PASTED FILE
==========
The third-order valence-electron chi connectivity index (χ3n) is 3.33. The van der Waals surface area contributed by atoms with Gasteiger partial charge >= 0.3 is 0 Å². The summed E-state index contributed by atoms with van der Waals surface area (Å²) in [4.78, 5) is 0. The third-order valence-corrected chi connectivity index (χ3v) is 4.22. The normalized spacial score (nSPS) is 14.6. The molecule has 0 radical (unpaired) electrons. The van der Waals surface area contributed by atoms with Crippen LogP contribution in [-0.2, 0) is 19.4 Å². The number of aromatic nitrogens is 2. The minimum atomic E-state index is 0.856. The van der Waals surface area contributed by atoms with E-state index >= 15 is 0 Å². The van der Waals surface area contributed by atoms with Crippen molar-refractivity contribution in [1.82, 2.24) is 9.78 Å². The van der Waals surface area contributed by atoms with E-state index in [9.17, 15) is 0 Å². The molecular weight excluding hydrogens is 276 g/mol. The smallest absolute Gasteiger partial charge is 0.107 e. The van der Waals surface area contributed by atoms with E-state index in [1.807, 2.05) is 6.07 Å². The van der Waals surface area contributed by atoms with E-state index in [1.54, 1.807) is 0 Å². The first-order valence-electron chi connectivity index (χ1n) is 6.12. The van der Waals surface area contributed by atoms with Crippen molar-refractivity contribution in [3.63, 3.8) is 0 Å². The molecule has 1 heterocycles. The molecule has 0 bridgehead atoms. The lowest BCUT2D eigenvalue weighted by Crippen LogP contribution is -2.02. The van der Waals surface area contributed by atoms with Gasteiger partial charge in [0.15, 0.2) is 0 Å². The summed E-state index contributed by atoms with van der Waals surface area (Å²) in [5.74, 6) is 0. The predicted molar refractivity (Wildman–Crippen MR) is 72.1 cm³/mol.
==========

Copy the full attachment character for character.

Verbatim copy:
The third-order valence-electron chi connectivity index (χ3n) is 3.33. The van der Waals surface area contributed by atoms with Gasteiger partial charge >= 0.3 is 0 Å². The summed E-state index contributed by atoms with van der Waals surface area (Å²) in [4.78, 5) is 0. The third-order valence-corrected chi connectivity index (χ3v) is 4.22. The normalized spacial score (nSPS) is 14.6. The molecule has 0 radical (unpaired) electrons. The van der Waals surface area contributed by atoms with Crippen LogP contribution in [-0.2, 0) is 19.4 Å². The number of aromatic nitrogens is 2. The minimum atomic E-state index is 0.856. The van der Waals surface area contributed by atoms with E-state index >= 15 is 0 Å². The van der Waals surface area contributed by atoms with Crippen molar-refractivity contribution in [1.82, 2.24) is 9.78 Å². The van der Waals surface area contributed by atoms with E-state index in [9.17, 15) is 0 Å². The molecular weight excluding hydrogens is 276 g/mol. The smallest absolute Gasteiger partial charge is 0.107 e. The van der Waals surface area contributed by atoms with E-state index in [1.807, 2.05) is 6.07 Å². The van der Waals surface area contributed by atoms with E-state index in [1.54, 1.807) is 0 Å². The first-order valence-electron chi connectivity index (χ1n) is 6.12. The van der Waals surface area contributed by atoms with Crippen molar-refractivity contribution in [3.63, 3.8) is 0 Å². The molecule has 1 heterocycles. The molecule has 0 bridgehead atoms. The lowest BCUT2D eigenvalue weighted by Crippen LogP contribution is -2.02. The van der Waals surface area contributed by atoms with Gasteiger partial charge in [0.15, 0.2) is 0 Å². The summed E-state index contributed by atoms with van der Waals surface area (Å²) in [5.74, 6) is 0. The predicted molar refractivity (Wildman–Crippen MR) is 72.1 cm³/mol.